Hundreds of years later, the Mayans would continue this tradition. They buried mirrors with their dead, and contemporary researchers believe that these reflective artifacts were used as “mystical devices” by “elite individuals” for “divinatory scrying.” In Manufactured Light: Mirrors in the Mesoamerican Realm, researcher John J. McGraw follows the lead of anthropologist Marc Blainy in suggesting that the ancient Maya understood reflections as a “window into an alternate dimension,” a place where their gods and ancestors both dwelled. This other-land was filled with powerful forces, hidden from sight, yet highly influential. “The scrying tool permits a window into this world and in the uncanny experience of finding a spark in a crystal or a face in the surface of the water, the diviner communicates with these powers,” writes McGraw.

Like the Olmec, people in ancient China celebrated the light-enhancing properties of mirrors. For them, mirrors were tools of both physical observation and spiritual protection. The practice of making mirrors from metal began in China around 4,000 years ago. Craftspeople created circular bronze mirrors that were typically polished to a shine on one side, while the other was inscribed with intricate patterns and pictures depicting animals real and imagined, significant plants and flowers, and symbols meaning “sunlight” and “clear and bright.” Expensive and adored, these totemic objects were snapped up by the wealthy few. Some were used exactly as we use mirrors now — to apply makeup, to tame the eyebrows, to see yourself clearly. But many were also imbued with magical or religious significance. It was also traditional to cover or remove mirrors from a house after a death had occurred. (Jewish mourners still observe a similar practice during shiva.) Mirrors were a “favorite burial accessory” in China, according to the Australian Museum, because it was believed that they could dispel evil spirits and keep homes (or tombs) safe from crime and misfortune. In Taoism, “monster-revealing” mirrors are a tool to help priests practice magic, explained Ma Jinhong of the Shanghai Museum. “Even now,” adds Ying, “Chinese people pay great attention to the placement of mirrors at home, which is fundamental in feng shui. Mirrors are believed to shift the flow of qi (energy flow).”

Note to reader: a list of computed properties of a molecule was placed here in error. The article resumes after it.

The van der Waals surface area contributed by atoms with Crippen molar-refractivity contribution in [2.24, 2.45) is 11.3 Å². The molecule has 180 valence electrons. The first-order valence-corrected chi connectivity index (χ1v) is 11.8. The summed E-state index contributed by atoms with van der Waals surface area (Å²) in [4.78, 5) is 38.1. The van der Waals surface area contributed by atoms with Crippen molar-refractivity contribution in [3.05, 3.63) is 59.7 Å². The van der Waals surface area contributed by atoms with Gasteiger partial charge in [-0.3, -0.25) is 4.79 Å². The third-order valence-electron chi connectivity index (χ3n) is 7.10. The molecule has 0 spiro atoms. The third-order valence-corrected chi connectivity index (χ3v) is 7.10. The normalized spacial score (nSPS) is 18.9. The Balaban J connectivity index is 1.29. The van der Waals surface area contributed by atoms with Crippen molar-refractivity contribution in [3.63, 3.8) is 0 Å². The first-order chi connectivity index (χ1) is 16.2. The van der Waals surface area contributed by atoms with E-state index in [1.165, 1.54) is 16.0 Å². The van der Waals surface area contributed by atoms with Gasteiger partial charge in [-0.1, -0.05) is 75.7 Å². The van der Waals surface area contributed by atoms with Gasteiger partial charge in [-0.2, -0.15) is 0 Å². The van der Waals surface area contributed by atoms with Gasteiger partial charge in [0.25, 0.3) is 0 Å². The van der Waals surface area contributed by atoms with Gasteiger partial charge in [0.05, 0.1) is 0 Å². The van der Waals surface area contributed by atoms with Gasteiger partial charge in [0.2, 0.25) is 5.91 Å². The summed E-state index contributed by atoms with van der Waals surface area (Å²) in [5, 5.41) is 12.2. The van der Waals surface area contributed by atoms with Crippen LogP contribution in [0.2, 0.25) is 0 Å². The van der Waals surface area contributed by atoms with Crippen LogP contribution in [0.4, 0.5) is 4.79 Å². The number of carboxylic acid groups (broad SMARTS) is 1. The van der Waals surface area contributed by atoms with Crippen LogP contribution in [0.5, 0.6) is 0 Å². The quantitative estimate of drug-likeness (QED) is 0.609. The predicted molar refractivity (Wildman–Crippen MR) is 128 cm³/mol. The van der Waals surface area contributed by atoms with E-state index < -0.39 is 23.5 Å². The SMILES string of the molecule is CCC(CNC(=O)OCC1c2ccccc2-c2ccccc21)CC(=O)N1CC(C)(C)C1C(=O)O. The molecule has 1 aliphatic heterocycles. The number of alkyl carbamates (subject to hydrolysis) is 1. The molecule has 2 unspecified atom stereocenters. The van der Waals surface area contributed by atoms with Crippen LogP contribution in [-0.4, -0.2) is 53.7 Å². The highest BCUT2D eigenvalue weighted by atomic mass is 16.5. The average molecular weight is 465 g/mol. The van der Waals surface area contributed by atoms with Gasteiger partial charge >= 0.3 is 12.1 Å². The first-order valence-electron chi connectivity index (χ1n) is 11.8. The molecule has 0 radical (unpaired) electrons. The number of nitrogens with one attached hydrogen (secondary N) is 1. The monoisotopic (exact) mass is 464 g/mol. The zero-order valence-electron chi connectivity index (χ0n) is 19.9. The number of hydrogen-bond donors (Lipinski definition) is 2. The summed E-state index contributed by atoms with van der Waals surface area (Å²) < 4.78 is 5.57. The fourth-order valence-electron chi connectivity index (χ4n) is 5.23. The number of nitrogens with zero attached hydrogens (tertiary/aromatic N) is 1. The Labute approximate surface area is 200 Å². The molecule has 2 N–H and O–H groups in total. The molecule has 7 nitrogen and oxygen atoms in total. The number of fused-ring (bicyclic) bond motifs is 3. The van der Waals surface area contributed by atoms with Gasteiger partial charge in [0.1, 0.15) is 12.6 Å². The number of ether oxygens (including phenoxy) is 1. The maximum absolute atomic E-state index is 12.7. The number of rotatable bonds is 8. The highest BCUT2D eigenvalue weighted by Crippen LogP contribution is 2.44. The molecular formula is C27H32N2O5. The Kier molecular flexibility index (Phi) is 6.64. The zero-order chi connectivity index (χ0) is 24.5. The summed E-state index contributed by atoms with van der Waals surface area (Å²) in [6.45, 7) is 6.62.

There’s both a power and a survival necessity in seeing yourself they way the world sees you.

Nostradamus, the 16th-century French astrologer and seer whose writings, some purportedly believe, predicted the election of Donald Trump, was famous for his scrying abilities. According to legend, the gout-ridden oracle used either a black mirror or a pool of dark water as one of several methods for gathering occult knowledge. And mirrors still play a role in contemporary Western religions. Spiritualists practice scrying, using the same techniques as ancient people down to the obsidian mirror. Some believe that scrying can allow you to see into alternate dimensions, while others trumpet scrying as a way to unlock the mysteries hidden within oneself or believe that scrying will reveal the future. Like Victorian ladies begging the mirror to reveal their one true love, people all over America are still gazing into mirrors with the hopes that they’ll fast-track success.